I always thought of myself as a young mom with time to figure things out. Turns out I’m not quite so young anymore.
The other afternoon, while passing the time home alone with my 4-month-old, I decided to take a selfie of the two of us. My baby was perched on my lap and I actually had done my hair and gotten dressed that morning, so it seemed like the perfect opportunity to capture a cute mother-daughter moment.
Then I saw the picture.
And I was horrified to realize that it had happened. Suddenly, just like that, the woman staring back at me in the picture no longer matched the woman I thought I looked like in my head.
I zoomed in on the picture in horror, aghast at the deep wrinkles extending from my eyes — I looked like the real-life personification of that aging filter, except this was very much #unfiltered.
Do I really look like this? I texted my husband with a copy of the picture, the image honed in on my eyes. OMG I had no idea I had wrinkles, I texted my sister (younger than me, so she didn’t even get it, ugh).
Just like that, I realized my youth was over. Gone was the scared 22-year-old mother I had been with my first baby and in was the woman in her 30s who has both older kids and a newborn — and now, wrinkles.
Let me say that I was not horrified because of the actual wrinkles or because I had bought into the idea that for whatever reason, women should not age. I understand wrinkles are a sign of the privilege of getting older.
Like stretch marks, I’m aware wrinkles are visible signs of the love we have given and blah, blah, blah. My horror originated from the fact that I had no idea what I truly looked like, and it was a shocking moment of realization that I was officially, completely a real grown-up.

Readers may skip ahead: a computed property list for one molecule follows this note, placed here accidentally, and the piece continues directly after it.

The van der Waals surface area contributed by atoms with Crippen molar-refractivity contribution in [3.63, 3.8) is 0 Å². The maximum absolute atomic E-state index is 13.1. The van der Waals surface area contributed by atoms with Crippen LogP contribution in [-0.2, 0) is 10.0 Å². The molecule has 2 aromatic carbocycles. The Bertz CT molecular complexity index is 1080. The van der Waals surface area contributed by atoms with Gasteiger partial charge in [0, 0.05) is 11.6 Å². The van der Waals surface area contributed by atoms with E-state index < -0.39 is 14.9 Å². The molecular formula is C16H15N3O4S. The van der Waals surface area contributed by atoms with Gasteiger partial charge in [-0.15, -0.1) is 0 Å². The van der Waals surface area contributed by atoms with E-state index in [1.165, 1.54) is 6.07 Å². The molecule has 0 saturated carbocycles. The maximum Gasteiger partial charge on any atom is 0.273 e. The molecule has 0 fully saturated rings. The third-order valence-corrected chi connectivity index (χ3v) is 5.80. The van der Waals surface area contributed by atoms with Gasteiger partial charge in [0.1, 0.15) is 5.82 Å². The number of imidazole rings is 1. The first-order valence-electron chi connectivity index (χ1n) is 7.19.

It was like I started having kids at the age of 22, then blinked, and suddenly, I was in my 30s, with the advent of aging skin and no idea how I got here.
I had spent almost my entire parenting “career” with the identity of a “young mom”; I was the mom who was still figuring things out, who had a lot of life before me, who could take my time before I had the answers that “older” moms seemed to innately have.
But when I looked at my picture that day, it felt like a monumental turning point in my life, when I realized two very important things: 1) I never should have stepped foot in those stupid tanning booths in high school and 2) it was time to embrace the mom I am today.
Seeing my wrinkles that day changed something in me. It shifted my identity from the “young,” first-time mom to seeing myself in new eyes — as an older, more established mom. I realized that I, along with my skin, had crossed a threshold.
We had both been through some things.
And essentially, I had two choices: I could either throw a toddler-sized temper tantrum at what I had left behind in my 20s or I could choose to move forward and hold my head up high, wrinkles and all.
I won’t lie. This is much easier said than done. And, if I’m being honest, I’m still moving through it. It’s a very strange moment to realize that you are officially entering into middle age. It’s a strange moment to let go of the woman you have been and step into your future — older, wiser, and er, wrinklier.
For me, coming to terms with getting older as a mother, and yet still starting over with a new baby in the house, has meant that I have had to be more intentional than ever about what I want my life as a mom, woman, and wife to look like. The simple truth is, I ain’t getting any younger — and now I have proof of that.
Unlike before, when I had the cushion of time on my side to figure things out, I now have time behind me too, and I can take advantage of that. I can look to the lessons I’ve already learned. I can evaluate what has and what hasn’t worked. I can pick and choose from a past parenting buffet, if you will.
Of course, there will never be an end to my firsts as a mother. I will be a “first-time” mom in some way for the rest of my life. But now, instead of being scared of everything that is to come, I can look back and realize that I’ve already been through so much as a mom — and I have the wrinkles to prove it.
So, bring it on, kids: the baby years and the dating, driving, college years. This wrinkled mama is ready for it all.
Chaunie Brusie is a labor and delivery nurse turned writer and a newly minted mom of five. She writes about everything from finance to health to how to survive those early days of parenting when all you can do is think about all the sleep you aren’t getting. Follow her here.